Have you noticed a price increase at the gas pump in recent days? It’s not due to Hurricane Harvey. Not yet, anyway.
The storm’s devastation forced several oil refineries along the Texas Gulf Coast to close Tuesday morning, including five in the Houston region and six in the Corpus Christi region, according to a USA Today report. Those refineries make up 12 percent of the nation’s total capacity. The storm has forced shipping ports to close as well.
Though the storm is almost 2,000 miles away, Idaho could eventually feel the impact. Gas prices are expected to rise from 10 to 20 cents per gallon around the country, GasBuddy.com’s Patrick DeHaan told USA Today. DeHaan said the price increase could last from two weeks to a month. Prices rose 2 1/2 cents overnight around the nation, according to a release from AAA Idaho.
Prices have already risen earlier than they normally would in Idaho, according to AAA Idaho Public and Government Affairs Director Matthew Conde. Conde said prices have risen 23 cents since the first of the month.
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Those increases are not because a lack of supply in the region or the hurricane, however, as Idaho gets most its oil from Wyoming and is refined in Salt Lake City. The increase in price is a result demand from the Great American Eclipse and upcoming Labor Day travel, Conde said. Prices are up 29 cents per gallon from a year ago.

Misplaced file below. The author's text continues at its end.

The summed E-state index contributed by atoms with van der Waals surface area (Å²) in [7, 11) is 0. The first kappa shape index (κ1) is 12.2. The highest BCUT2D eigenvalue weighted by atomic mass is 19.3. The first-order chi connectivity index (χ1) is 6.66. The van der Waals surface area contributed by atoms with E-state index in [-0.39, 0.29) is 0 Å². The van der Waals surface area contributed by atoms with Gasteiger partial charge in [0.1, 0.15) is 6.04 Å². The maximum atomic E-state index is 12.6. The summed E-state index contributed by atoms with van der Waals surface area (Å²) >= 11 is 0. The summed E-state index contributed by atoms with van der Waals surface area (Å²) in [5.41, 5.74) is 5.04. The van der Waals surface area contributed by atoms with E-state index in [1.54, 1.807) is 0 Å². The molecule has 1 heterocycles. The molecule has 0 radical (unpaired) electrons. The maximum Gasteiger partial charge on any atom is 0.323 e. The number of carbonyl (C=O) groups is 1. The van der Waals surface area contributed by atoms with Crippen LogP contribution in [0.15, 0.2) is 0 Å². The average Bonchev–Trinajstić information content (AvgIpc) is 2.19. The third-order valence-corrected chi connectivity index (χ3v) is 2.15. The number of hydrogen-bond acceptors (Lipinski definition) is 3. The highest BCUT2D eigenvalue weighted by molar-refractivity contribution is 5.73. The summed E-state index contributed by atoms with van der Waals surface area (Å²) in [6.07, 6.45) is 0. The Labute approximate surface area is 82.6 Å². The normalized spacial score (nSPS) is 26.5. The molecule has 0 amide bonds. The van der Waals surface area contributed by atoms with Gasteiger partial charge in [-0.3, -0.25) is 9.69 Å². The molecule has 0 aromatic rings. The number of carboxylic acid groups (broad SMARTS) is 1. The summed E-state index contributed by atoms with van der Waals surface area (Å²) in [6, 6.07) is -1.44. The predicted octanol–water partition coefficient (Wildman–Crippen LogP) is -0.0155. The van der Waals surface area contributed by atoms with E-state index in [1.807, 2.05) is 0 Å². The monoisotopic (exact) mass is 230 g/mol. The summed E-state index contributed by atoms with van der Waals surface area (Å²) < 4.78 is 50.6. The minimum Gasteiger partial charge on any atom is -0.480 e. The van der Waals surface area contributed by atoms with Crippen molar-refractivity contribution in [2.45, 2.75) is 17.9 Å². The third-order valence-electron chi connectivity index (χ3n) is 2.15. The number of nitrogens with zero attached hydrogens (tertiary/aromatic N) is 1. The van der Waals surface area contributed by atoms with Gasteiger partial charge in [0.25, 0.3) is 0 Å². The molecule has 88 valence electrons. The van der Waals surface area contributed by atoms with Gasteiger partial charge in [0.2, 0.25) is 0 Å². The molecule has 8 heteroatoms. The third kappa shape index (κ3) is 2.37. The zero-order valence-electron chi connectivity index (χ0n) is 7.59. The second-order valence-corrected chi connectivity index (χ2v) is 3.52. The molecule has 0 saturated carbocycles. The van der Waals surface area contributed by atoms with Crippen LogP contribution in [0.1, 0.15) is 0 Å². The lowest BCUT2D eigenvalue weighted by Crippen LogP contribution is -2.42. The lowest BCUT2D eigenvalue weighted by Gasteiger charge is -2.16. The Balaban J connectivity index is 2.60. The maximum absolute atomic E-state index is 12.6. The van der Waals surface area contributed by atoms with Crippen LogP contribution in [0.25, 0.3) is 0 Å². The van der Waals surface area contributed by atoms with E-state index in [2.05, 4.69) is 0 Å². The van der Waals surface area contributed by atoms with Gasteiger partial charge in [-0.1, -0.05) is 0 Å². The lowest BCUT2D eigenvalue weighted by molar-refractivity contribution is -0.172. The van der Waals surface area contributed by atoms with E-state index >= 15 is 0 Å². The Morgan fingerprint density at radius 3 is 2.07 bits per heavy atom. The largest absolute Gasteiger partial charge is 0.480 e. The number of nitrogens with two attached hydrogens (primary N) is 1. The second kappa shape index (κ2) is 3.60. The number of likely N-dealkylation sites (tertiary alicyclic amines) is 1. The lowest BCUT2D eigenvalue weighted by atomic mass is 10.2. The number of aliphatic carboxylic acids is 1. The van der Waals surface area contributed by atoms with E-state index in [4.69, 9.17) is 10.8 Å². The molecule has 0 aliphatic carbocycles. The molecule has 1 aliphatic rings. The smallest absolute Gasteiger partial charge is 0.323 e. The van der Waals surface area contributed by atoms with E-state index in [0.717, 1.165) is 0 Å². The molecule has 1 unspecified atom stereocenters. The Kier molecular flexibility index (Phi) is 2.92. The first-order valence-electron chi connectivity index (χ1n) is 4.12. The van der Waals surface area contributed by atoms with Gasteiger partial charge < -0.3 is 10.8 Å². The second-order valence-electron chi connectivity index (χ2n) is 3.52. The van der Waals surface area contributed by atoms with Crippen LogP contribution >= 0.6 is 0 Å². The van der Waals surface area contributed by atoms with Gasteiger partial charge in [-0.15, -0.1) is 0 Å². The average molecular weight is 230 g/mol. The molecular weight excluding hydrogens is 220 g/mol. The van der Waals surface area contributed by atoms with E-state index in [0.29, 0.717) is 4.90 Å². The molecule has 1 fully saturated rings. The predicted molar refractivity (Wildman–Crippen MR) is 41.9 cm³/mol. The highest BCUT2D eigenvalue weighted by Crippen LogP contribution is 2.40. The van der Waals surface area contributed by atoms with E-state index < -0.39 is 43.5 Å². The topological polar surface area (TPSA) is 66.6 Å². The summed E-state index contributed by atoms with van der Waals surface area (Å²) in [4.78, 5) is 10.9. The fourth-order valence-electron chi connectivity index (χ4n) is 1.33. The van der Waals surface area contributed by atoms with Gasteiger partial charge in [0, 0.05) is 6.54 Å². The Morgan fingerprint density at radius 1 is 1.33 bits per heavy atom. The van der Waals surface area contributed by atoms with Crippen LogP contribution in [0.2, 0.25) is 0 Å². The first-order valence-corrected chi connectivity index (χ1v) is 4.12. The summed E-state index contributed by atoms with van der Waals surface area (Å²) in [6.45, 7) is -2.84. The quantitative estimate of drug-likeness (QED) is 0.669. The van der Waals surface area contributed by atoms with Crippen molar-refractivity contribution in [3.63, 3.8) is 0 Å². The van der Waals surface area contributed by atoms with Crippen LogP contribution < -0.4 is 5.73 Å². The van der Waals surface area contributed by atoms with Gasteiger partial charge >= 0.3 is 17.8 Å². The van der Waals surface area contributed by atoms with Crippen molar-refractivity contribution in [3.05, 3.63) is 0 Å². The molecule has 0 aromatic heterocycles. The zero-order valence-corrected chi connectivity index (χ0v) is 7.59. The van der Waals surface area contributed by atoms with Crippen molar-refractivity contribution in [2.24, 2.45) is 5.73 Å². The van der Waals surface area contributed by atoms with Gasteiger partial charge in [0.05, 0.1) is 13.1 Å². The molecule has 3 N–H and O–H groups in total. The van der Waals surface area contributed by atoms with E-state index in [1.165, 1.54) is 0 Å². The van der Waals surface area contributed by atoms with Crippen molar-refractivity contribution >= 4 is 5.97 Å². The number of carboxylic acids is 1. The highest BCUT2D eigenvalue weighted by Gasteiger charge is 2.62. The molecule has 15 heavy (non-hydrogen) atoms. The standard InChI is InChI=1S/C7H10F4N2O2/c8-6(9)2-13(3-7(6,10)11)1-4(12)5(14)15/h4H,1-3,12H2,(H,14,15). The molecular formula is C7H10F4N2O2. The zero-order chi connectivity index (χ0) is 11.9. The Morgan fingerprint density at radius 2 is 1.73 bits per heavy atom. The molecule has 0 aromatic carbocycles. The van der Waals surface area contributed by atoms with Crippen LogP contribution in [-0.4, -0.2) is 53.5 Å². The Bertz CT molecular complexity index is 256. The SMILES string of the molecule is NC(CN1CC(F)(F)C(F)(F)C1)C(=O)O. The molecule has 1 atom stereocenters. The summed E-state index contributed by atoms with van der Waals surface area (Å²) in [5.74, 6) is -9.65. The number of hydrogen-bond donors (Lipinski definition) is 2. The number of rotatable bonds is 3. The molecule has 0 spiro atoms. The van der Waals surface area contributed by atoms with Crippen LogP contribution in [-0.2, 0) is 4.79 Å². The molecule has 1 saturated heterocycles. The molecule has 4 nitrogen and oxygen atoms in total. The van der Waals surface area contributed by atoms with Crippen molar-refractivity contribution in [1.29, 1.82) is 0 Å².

“Most of our action is going to be on the demand side,” Conde said.
That’s not to say Hurricane Harvey won’t eventually have some sort of impact in Idaho. Conde expects that, at the most, prices would rise by 10 cents because of competitive pricing around the country. Conde said the Rocky Mountain region is usually the last to be affected by national price increases and the last to drop those prices.
“You’re looking at a ripple affect that should be relatively modest for Harvey (in Idaho),” Conde said. “That is predicated on a quick turnaround for the refineries that are offline.”
The good news is that prices tend to fall after Labor Day. People travel less and will start using winter fuel, which is cheaper, Conde said.
“We never had that lull this summer,” Conde said. “It’s been a solid month for demand.”